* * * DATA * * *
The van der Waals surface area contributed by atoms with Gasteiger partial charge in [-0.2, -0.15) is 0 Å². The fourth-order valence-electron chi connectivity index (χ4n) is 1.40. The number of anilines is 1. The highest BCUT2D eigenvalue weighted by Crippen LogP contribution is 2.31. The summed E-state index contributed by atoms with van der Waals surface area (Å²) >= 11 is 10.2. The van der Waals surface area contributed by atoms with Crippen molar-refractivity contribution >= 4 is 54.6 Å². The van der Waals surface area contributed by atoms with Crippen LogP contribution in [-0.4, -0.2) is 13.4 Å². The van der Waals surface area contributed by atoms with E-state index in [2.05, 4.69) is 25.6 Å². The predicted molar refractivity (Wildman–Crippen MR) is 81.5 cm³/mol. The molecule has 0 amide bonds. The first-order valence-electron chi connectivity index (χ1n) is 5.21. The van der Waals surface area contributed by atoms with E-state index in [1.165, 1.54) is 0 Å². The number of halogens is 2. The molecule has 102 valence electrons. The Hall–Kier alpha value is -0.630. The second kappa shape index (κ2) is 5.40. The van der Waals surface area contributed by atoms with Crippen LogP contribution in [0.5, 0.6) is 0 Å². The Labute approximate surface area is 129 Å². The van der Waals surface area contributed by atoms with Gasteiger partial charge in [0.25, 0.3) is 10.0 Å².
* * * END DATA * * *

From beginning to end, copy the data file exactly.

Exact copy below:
The van der Waals surface area contributed by atoms with Gasteiger partial charge in [-0.2, -0.15) is 0 Å². The fourth-order valence-electron chi connectivity index (χ4n) is 1.40. The number of anilines is 1. The highest BCUT2D eigenvalue weighted by Crippen LogP contribution is 2.31. The summed E-state index contributed by atoms with van der Waals surface area (Å²) >= 11 is 10.2. The van der Waals surface area contributed by atoms with Crippen molar-refractivity contribution >= 4 is 54.6 Å². The van der Waals surface area contributed by atoms with Crippen LogP contribution in [-0.4, -0.2) is 13.4 Å². The van der Waals surface area contributed by atoms with E-state index in [2.05, 4.69) is 25.6 Å². The predicted molar refractivity (Wildman–Crippen MR) is 81.5 cm³/mol. The molecule has 0 amide bonds. The first-order valence-electron chi connectivity index (χ1n) is 5.21. The van der Waals surface area contributed by atoms with E-state index in [1.165, 1.54) is 0 Å². The number of halogens is 2. The molecule has 102 valence electrons. The Hall–Kier alpha value is -0.630. The second kappa shape index (κ2) is 5.40. The van der Waals surface area contributed by atoms with Crippen LogP contribution in [0.5, 0.6) is 0 Å². The Labute approximate surface area is 129 Å². The van der Waals surface area contributed by atoms with Gasteiger partial charge in [0.25, 0.3) is 10.0 Å².